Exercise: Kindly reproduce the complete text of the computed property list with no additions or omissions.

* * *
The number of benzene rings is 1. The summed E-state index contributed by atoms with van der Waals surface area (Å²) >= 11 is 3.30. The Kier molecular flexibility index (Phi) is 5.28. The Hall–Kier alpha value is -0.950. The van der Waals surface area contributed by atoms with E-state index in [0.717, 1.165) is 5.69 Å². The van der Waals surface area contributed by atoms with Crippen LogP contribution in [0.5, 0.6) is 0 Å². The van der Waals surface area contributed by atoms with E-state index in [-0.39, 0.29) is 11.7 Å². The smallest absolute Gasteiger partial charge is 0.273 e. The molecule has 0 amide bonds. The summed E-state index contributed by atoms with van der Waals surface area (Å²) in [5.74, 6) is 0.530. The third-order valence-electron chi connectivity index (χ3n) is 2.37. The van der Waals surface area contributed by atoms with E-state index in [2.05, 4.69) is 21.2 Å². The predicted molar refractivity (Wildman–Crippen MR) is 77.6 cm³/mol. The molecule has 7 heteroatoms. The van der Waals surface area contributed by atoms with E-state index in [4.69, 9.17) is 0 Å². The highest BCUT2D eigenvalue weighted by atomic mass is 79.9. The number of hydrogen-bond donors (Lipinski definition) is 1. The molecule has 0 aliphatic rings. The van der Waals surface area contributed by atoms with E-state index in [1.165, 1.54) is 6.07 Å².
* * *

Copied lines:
The number of benzene rings is 1. The summed E-state index contributed by atoms with van der Waals surface area (Å²) >= 11 is 3.30. The Kier molecular flexibility index (Phi) is 5.28. The Hall–Kier alpha value is -0.950. The van der Waals surface area contributed by atoms with E-state index in [0.717, 1.165) is 5.69 Å². The van der Waals surface area contributed by atoms with Crippen LogP contribution in [0.5, 0.6) is 0 Å². The van der Waals surface area contributed by atoms with E-state index in [-0.39, 0.29) is 11.7 Å². The smallest absolute Gasteiger partial charge is 0.273 e. The molecule has 0 amide bonds. The summed E-state index contributed by atoms with van der Waals surface area (Å²) in [5.74, 6) is 0.530. The third-order valence-electron chi connectivity index (χ3n) is 2.37. The van der Waals surface area contributed by atoms with E-state index in [2.05, 4.69) is 21.2 Å². The predicted molar refractivity (Wildman–Crippen MR) is 77.6 cm³/mol. The molecule has 7 heteroatoms. The van der Waals surface area contributed by atoms with E-state index in [4.69, 9.17) is 0 Å². The highest BCUT2D eigenvalue weighted by atomic mass is 79.9. The number of hydrogen-bond donors (Lipinski definition) is 1. The molecule has 0 aliphatic rings. The van der Waals surface area contributed by atoms with E-state index in [1.165, 1.54) is 6.07 Å².